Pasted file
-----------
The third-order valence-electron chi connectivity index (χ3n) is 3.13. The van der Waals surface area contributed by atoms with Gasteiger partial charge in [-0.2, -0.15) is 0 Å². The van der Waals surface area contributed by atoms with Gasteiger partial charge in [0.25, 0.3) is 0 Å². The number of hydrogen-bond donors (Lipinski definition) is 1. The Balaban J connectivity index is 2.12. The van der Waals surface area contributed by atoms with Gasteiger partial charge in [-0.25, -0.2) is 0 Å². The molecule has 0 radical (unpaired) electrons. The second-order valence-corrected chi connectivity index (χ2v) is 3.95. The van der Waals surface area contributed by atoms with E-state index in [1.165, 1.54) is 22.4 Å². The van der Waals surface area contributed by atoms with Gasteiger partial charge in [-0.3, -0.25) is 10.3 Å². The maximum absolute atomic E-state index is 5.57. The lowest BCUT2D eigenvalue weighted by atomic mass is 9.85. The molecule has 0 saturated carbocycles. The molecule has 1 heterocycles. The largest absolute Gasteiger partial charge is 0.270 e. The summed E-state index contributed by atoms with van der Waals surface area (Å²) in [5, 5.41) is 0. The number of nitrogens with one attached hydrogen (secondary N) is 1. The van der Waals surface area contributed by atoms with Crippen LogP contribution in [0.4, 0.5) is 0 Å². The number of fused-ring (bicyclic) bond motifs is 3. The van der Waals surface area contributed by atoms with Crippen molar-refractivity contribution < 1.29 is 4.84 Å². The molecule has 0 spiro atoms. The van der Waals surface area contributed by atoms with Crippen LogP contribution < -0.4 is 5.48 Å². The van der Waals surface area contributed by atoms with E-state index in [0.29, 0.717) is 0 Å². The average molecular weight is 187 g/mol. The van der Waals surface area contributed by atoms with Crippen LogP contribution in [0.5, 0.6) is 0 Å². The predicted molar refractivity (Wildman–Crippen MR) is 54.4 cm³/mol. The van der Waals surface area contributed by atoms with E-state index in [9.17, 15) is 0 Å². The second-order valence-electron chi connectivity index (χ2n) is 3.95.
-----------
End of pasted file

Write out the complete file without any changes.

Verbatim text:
The third-order valence-electron chi connectivity index (χ3n) is 3.13. The van der Waals surface area contributed by atoms with Gasteiger partial charge in [-0.2, -0.15) is 0 Å². The van der Waals surface area contributed by atoms with Gasteiger partial charge in [0.25, 0.3) is 0 Å². The number of hydrogen-bond donors (Lipinski definition) is 1. The Balaban J connectivity index is 2.12. The van der Waals surface area contributed by atoms with Gasteiger partial charge in [-0.25, -0.2) is 0 Å². The molecule has 0 radical (unpaired) electrons. The second-order valence-corrected chi connectivity index (χ2v) is 3.95. The van der Waals surface area contributed by atoms with E-state index in [1.165, 1.54) is 22.4 Å². The van der Waals surface area contributed by atoms with Gasteiger partial charge in [-0.3, -0.25) is 10.3 Å². The maximum absolute atomic E-state index is 5.57. The lowest BCUT2D eigenvalue weighted by atomic mass is 9.85. The molecule has 0 saturated carbocycles. The molecule has 1 heterocycles. The largest absolute Gasteiger partial charge is 0.270 e. The summed E-state index contributed by atoms with van der Waals surface area (Å²) in [5, 5.41) is 0. The number of nitrogens with one attached hydrogen (secondary N) is 1. The van der Waals surface area contributed by atoms with Crippen LogP contribution in [0.4, 0.5) is 0 Å². The number of fused-ring (bicyclic) bond motifs is 3. The van der Waals surface area contributed by atoms with Crippen molar-refractivity contribution < 1.29 is 4.84 Å². The molecule has 0 spiro atoms. The van der Waals surface area contributed by atoms with Crippen LogP contribution < -0.4 is 5.48 Å². The van der Waals surface area contributed by atoms with E-state index in [0.29, 0.717) is 0 Å². The average molecular weight is 187 g/mol. The van der Waals surface area contributed by atoms with Crippen LogP contribution in [0.5, 0.6) is 0 Å². The predicted molar refractivity (Wildman–Crippen MR) is 54.4 cm³/mol. The van der Waals surface area contributed by atoms with E-state index in [9.17, 15) is 0 Å². The second-order valence-electron chi connectivity index (χ2n) is 3.95.